His statement was reinforced by the fact that he participated in the first day of voluntary workouts on Monday.

Tampa Bay signed him to a six-year, $34.8 million contract in the summer of 2014 and while he was great for the first year of the deal, he declined in 2015-16 and then of course barely played last season. That’s led to concerns that the 32-year-old’s contract might prove to be disastrous in its back half.

“I know there’s chatter and people doubt me — if I can come back and what I’ll be like when I come back,” Callahan said. “I’ve always tried to use it as motivation. That’s how they propelled me to the place I am right now in my career. I’m looking at this the same way. I’m excited to get going this year. I think it’s going to be one of the best years I’ve ever had.”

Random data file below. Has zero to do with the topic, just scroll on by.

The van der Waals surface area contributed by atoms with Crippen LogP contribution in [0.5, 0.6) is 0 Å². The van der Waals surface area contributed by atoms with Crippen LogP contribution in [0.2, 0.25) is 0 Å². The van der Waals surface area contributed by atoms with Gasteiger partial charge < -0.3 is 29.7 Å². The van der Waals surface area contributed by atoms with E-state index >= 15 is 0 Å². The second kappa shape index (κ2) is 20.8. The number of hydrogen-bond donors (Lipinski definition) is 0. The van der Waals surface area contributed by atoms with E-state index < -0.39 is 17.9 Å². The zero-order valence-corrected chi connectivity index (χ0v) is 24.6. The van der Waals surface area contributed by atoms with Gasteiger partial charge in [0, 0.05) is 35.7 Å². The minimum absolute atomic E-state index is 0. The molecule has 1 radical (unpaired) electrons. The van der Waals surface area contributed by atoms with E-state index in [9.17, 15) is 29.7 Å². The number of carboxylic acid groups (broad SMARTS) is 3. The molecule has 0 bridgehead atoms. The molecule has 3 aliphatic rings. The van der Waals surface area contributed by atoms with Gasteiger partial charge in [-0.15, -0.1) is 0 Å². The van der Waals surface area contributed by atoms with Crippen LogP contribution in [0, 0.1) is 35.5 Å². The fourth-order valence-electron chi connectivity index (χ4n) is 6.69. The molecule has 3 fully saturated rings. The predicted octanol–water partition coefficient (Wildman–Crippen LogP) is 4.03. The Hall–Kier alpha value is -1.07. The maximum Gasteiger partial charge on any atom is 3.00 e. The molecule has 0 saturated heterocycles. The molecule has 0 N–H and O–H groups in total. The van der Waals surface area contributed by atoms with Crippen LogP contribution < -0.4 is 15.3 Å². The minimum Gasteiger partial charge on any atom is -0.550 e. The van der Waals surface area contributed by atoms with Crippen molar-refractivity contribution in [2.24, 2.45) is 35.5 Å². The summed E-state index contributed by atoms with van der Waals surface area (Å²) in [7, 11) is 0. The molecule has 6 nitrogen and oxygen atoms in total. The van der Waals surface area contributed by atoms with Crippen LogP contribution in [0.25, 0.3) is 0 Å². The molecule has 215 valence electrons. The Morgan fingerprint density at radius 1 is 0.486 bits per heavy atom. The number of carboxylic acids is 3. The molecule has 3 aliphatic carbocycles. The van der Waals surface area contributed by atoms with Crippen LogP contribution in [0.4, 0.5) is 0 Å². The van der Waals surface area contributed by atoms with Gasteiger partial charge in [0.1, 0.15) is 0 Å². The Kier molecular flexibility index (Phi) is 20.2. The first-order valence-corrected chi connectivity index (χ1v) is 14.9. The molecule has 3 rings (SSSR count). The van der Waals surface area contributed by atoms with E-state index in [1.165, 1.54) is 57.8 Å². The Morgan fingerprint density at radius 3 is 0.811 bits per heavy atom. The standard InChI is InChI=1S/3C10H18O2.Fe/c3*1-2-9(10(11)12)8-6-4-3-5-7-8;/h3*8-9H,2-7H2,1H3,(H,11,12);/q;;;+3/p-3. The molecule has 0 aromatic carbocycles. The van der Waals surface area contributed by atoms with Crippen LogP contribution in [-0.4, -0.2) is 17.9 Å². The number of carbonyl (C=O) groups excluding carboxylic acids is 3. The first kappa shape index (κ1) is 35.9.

Tampa Bay could certainly use the help. The Lightning fell short of the playoffs last season, but also missed Steven Stamkos for much of the campaign as well as Callahan. If those two stay healthy and if Callahan bounces back then Tampa Bay could be one of the major contenders in 2017-18.

Report: Flames might have interest in Jagr

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We’re mere weeks away from the start of training camp, but Jaromir Jagr remains unsigned. Even at the age of 45 he can still contribute as he did last season with Florida, but is there a team out there that ultimately will pay the future Hall of Famer to extend his NHL career?

That remains to be seen, but it sounds like there is some interest out there for his services.